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Sexual Harassment - When is enough, enough?

Discussion in 'Personal' started by JosieWhitehead, Nov 3, 2017.

  1. keyboard2

    keyboard2 Established commenter

    There is no excuse for violence. None at all.

    When my father beat up my mother, I resented my mother because she used to excuse his violence. My disgust was misguided, of course.

    My mother had lots of support from family but wouldn't leave my father as a consequence of finance, shame and children. In the end, she did leave him but not until I was in my early twenties.

    I resent and hate my father for this and haven't seen or spoken to him for several years. Although many years ago, I cannot dissolve the memories of my father's actions and the bleak situation for my mother. They stay with me and will forever.
     
  2. InkyP

    InkyP Star commenter

    I don't know what to say @keyboard2 but I understand why you feel that way.
     
    emerald52 likes this.
  3. frangipani123

    frangipani123 Senior commenter

    It's a very difficult situation. My friend waited until her youngest went to university before leaving her abusive husband. Now she's feeling that their years of witnessing the abuse is impacting on their ability to form relationships. What you're describing is really a form of PTSD.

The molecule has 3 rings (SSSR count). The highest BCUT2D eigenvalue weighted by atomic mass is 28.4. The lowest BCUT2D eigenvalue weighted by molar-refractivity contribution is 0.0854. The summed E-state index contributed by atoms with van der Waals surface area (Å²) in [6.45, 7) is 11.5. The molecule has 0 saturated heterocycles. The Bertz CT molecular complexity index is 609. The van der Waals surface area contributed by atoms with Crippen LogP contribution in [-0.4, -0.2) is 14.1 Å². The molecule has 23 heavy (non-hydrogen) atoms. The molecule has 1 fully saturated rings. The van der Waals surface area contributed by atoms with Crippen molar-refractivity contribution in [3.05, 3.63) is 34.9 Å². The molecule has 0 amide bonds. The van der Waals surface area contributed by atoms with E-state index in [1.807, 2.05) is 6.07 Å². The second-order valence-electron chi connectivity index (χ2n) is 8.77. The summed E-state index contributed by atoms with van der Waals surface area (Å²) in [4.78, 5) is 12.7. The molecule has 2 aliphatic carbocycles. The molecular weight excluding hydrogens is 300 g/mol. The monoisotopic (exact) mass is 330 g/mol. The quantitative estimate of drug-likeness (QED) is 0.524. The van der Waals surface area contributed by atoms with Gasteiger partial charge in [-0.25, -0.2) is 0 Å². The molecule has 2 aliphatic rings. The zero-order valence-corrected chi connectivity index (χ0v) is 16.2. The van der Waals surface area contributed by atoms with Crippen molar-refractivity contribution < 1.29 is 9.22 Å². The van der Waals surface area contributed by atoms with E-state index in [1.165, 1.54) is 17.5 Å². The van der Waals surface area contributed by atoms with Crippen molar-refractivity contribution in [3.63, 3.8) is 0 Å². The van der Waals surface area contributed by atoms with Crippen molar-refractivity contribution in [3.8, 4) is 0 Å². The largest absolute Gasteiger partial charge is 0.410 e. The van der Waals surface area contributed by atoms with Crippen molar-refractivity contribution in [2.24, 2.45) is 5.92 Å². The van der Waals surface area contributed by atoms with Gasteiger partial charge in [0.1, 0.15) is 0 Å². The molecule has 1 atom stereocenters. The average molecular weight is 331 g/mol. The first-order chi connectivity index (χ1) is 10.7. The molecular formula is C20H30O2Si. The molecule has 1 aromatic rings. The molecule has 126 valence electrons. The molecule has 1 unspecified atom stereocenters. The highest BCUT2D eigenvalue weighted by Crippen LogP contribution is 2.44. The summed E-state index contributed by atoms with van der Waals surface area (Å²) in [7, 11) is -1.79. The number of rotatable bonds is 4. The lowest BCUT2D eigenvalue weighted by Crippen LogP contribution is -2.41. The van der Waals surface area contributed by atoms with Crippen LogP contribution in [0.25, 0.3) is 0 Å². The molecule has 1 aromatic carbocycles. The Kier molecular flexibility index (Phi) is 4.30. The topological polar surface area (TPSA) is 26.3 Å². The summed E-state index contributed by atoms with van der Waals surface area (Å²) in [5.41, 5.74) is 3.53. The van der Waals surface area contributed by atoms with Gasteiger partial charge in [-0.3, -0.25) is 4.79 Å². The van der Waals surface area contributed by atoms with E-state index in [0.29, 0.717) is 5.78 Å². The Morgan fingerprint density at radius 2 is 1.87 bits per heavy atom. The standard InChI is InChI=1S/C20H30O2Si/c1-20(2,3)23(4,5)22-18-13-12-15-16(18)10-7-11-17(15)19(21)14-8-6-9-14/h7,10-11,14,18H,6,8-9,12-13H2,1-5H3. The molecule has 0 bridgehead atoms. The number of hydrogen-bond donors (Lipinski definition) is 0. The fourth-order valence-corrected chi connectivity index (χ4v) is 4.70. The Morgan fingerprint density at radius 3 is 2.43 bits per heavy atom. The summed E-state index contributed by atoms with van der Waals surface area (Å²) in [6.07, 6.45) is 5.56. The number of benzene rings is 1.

grumpydogwoman, emerald52 and InkyP like this.
  4. Lalad

    Lalad Senior commenter

    Harassment: Uncovering the Truth?
    On ITV right now.
     
    emerald52 likes this.
  5. JosieWhitehead

    JosieWhitehead Lead commenter

    The programme, I felt, was a good one. Do you think the woman who walked down the road in skin-tight trousers or tights etc might have incurred less sexual harassment if she'd just been wearing what most of us wear? I know that it really shouldn't have made a difference but perhaps it did. I don't know. I guess that our short skirts and high-heeled shoes of my youth might have caused some attention and, yes, it did, but a wolf whistle and a smile wasn't really harassment to our generation. It was a form of appreciation for the fact we looked good and we would probably have just smiled back in reply and that would have been the end of it.